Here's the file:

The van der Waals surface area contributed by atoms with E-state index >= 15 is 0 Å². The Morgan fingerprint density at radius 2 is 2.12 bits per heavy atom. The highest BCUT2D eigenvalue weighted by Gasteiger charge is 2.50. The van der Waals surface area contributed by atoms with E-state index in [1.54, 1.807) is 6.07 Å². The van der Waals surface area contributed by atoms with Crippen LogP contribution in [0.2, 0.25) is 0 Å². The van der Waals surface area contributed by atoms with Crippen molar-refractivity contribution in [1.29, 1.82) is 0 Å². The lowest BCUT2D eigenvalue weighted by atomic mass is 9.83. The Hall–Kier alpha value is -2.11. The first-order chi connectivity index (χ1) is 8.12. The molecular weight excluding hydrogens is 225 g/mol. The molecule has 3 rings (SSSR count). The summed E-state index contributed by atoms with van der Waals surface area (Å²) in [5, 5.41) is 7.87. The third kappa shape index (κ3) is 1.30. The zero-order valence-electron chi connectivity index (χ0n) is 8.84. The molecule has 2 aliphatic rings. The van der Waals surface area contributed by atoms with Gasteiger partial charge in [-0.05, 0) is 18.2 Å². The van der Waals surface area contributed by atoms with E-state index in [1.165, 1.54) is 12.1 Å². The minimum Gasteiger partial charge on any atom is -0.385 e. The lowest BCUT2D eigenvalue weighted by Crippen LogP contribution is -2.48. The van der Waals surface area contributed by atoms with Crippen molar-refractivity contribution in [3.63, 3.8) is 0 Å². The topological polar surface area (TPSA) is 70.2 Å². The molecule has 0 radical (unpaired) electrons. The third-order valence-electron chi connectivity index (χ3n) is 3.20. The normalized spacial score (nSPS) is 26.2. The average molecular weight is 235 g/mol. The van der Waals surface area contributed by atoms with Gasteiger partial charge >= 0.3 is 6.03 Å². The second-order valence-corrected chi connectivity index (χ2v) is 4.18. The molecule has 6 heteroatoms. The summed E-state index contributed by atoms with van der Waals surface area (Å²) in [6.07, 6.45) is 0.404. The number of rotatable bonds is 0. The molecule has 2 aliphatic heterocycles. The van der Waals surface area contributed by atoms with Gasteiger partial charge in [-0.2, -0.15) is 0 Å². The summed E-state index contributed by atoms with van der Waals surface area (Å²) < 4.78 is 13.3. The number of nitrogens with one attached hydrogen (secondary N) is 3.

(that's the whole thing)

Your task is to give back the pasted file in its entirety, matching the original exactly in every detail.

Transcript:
The van der Waals surface area contributed by atoms with E-state index >= 15 is 0 Å². The Morgan fingerprint density at radius 2 is 2.12 bits per heavy atom. The highest BCUT2D eigenvalue weighted by Gasteiger charge is 2.50. The van der Waals surface area contributed by atoms with E-state index in [1.54, 1.807) is 6.07 Å². The van der Waals surface area contributed by atoms with Crippen LogP contribution in [0.2, 0.25) is 0 Å². The van der Waals surface area contributed by atoms with Crippen molar-refractivity contribution in [1.29, 1.82) is 0 Å². The lowest BCUT2D eigenvalue weighted by atomic mass is 9.83. The Hall–Kier alpha value is -2.11. The first-order chi connectivity index (χ1) is 8.12. The molecular weight excluding hydrogens is 225 g/mol. The molecule has 3 rings (SSSR count). The summed E-state index contributed by atoms with van der Waals surface area (Å²) in [5, 5.41) is 7.87. The third kappa shape index (κ3) is 1.30. The zero-order valence-electron chi connectivity index (χ0n) is 8.84. The molecule has 2 aliphatic rings. The van der Waals surface area contributed by atoms with Gasteiger partial charge in [-0.05, 0) is 18.2 Å². The van der Waals surface area contributed by atoms with E-state index in [1.165, 1.54) is 12.1 Å². The minimum Gasteiger partial charge on any atom is -0.385 e. The lowest BCUT2D eigenvalue weighted by Crippen LogP contribution is -2.48. The van der Waals surface area contributed by atoms with Crippen molar-refractivity contribution in [3.63, 3.8) is 0 Å². The topological polar surface area (TPSA) is 70.2 Å². The molecule has 0 radical (unpaired) electrons. The third-order valence-electron chi connectivity index (χ3n) is 3.20. The normalized spacial score (nSPS) is 26.2. The average molecular weight is 235 g/mol. The van der Waals surface area contributed by atoms with Gasteiger partial charge >= 0.3 is 6.03 Å². The second-order valence-corrected chi connectivity index (χ2v) is 4.18. The molecule has 6 heteroatoms. The summed E-state index contributed by atoms with van der Waals surface area (Å²) in [6.07, 6.45) is 0.404. The number of rotatable bonds is 0. The molecule has 2 aliphatic heterocycles. The van der Waals surface area contributed by atoms with Gasteiger partial charge in [-0.2, -0.15) is 0 Å². The summed E-state index contributed by atoms with van der Waals surface area (Å²) < 4.78 is 13.3. The number of nitrogens with one attached hydrogen (secondary N) is 3.